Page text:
Last Updated: Thursday, 31 July 2014, 17:47 GMT

2011 Report on International Religious Freedom - Burkina Faso

Publisher United States Department of State
Publication Date 30 July 2012
Cite as United States Department of State, 2011 Report on International Religious Freedom - Burkina Faso, 30 July 2012, available at: http://www.refworld.org/docid/502105d4c.html [accessed 1 August 2014]
DisclaimerThis is not a UNHCR publication. UNHCR is not responsible for, nor does it necessarily endorse, its content. Any views expressed are solely those of the author or publisher and do not necessarily reflect those of UNHCR, the United Nations or its Member States.

Bureau of Democracy, Human Rights, and Labor
July 30, 2012

[Covers calendar year from 1 January 2011 to 31 December 2011]

Executive Summary

The constitution and other laws and policies protect religious freedom and, in practice, the government generally respected religious freedom. The government did not demonstrate a trend toward either improvement or deterioration in respect for and protection of the right to religious freedom.

There were no reports of societal abuses or discrimination based on religious affiliation, belief, or practice.

U.S. embassy officials discussed religious freedom with the government and religious communities as part of its overall policy to promote human rights.

Section I. Religious Demography

Approximately 61 percent of the population practices Islam, with the majority being Sunni. The government estimates that 19 percent of the population is Roman Catholic, 15 percent maintain exclusively indigenous beliefs, and 4 percent are members of various Protestant denominations. Statistics on religious affiliation are approximate because Islam and Christianity are consistently practiced in tandem with indigenous religious beliefs.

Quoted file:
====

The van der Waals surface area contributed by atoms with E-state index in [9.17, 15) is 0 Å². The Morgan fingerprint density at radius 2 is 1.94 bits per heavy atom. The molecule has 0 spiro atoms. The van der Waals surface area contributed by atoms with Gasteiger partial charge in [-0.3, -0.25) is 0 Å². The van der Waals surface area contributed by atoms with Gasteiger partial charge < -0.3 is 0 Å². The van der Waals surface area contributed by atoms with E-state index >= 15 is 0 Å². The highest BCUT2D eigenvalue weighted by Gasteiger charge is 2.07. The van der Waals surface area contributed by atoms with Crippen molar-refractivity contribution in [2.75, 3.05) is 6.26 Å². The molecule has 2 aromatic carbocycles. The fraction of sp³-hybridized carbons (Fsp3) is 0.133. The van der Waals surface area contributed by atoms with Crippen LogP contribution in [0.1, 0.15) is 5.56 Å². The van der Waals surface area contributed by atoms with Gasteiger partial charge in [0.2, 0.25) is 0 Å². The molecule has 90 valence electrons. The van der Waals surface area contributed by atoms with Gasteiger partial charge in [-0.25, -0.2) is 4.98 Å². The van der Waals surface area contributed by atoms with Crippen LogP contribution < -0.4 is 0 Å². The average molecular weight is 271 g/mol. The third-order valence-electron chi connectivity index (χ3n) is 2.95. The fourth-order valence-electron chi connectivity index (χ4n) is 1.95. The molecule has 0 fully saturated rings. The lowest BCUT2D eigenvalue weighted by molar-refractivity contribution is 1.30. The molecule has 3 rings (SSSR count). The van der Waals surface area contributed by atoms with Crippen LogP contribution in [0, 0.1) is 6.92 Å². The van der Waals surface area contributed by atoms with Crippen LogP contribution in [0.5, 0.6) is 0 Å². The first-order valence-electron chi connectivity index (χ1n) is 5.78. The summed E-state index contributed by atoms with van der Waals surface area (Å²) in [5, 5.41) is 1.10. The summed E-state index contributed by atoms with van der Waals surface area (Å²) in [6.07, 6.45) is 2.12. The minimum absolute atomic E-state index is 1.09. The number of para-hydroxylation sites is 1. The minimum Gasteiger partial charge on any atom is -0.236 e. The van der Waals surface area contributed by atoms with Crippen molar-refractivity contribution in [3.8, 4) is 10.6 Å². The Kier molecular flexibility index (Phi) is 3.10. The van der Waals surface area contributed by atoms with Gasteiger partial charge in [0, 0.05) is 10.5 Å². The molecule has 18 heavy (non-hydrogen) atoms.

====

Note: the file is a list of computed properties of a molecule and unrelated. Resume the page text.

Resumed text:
Muslims reside largely in the northern, eastern, and western border regions, and Christians live in the center of the country. Persons practice indigenous religious beliefs throughout the country, especially in rural communities. Ouagadougou, the capital, has a mixed Muslim and Christian population.

Section II. Status of Government Respect for Religious Freedom

Legal/Policy Framework

The constitution and other laws and policies protect religious freedom.

The constitution and laws protect the right of individuals to choose and change their religion and provides the right to practice the religion of one's choice. The country is a secular state. Islam, Christianity, and indigenous religious beliefs were practiced freely without government interference.

The government requires all organizations, religious or otherwise, to register with the Ministry of Territorial Administration. Registration confers legal status but no specific controls or benefits. According to the Freedom of Association Code, failure to register may result in a fine of 50,000 to 150,000 cfa francs ($108 to $325).

Religious organizations operate under the same regulatory framework for publishing and broadcasting rights as other entities. The Ministry of Security has the right to request copies of proposed publications and broadcasts to verify that they are in accordance with the stated nature of the religious group.

The government taxes religious groups only if they engage in commercial activities, such as farming or dairy production.

Public schools did not offer religious instruction. Muslim, Catholic, and Protestant groups operate primary and secondary schools and some tertiary schools. Although school officials must submit the names of their directors to the government and register their schools, religious or otherwise, the government does not appoint or approve these officials.